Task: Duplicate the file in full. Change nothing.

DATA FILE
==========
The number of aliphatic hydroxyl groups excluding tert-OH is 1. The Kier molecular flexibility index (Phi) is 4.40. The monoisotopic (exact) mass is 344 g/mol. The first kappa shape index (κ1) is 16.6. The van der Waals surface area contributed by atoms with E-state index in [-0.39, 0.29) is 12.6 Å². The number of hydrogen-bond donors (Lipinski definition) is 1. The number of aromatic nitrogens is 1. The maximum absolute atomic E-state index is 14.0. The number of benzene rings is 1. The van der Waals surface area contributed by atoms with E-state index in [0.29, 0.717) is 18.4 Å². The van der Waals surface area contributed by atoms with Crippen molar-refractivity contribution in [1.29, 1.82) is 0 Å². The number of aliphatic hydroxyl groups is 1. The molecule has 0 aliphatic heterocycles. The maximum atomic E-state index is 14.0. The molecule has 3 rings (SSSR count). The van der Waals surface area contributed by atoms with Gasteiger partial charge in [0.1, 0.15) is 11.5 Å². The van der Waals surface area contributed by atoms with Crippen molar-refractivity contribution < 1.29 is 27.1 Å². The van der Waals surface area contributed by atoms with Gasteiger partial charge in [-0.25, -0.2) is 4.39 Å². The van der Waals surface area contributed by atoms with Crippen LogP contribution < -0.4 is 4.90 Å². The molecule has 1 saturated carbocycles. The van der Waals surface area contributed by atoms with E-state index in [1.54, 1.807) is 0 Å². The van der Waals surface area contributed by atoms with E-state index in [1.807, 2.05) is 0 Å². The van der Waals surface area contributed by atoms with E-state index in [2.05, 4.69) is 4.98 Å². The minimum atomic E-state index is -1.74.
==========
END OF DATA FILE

The number of aliphatic hydroxyl groups excluding tert-OH is 1. The Kier molecular flexibility index (Phi) is 4.40. The monoisotopic (exact) mass is 344 g/mol. The first kappa shape index (κ1) is 16.6. The van der Waals surface area contributed by atoms with E-state index in [-0.39, 0.29) is 12.6 Å². The number of hydrogen-bond donors (Lipinski definition) is 1. The number of aromatic nitrogens is 1. The maximum absolute atomic E-state index is 14.0. The number of benzene rings is 1. The van der Waals surface area contributed by atoms with E-state index in [0.29, 0.717) is 18.4 Å². The van der Waals surface area contributed by atoms with Crippen molar-refractivity contribution in [1.29, 1.82) is 0 Å². The number of aliphatic hydroxyl groups is 1. The molecule has 0 aliphatic heterocycles. The maximum atomic E-state index is 14.0. The molecule has 3 rings (SSSR count). The van der Waals surface area contributed by atoms with Gasteiger partial charge in [0.1, 0.15) is 11.5 Å². The van der Waals surface area contributed by atoms with Crippen molar-refractivity contribution < 1.29 is 27.1 Å². The van der Waals surface area contributed by atoms with Gasteiger partial charge in [-0.25, -0.2) is 4.39 Å². The van der Waals surface area contributed by atoms with Crippen LogP contribution < -0.4 is 4.90 Å². The molecule has 1 saturated carbocycles. The van der Waals surface area contributed by atoms with E-state index in [1.54, 1.807) is 0 Å². The van der Waals surface area contributed by atoms with E-state index in [1.807, 2.05) is 0 Å². The van der Waals surface area contributed by atoms with E-state index in [2.05, 4.69) is 4.98 Å². The minimum atomic E-state index is -1.74.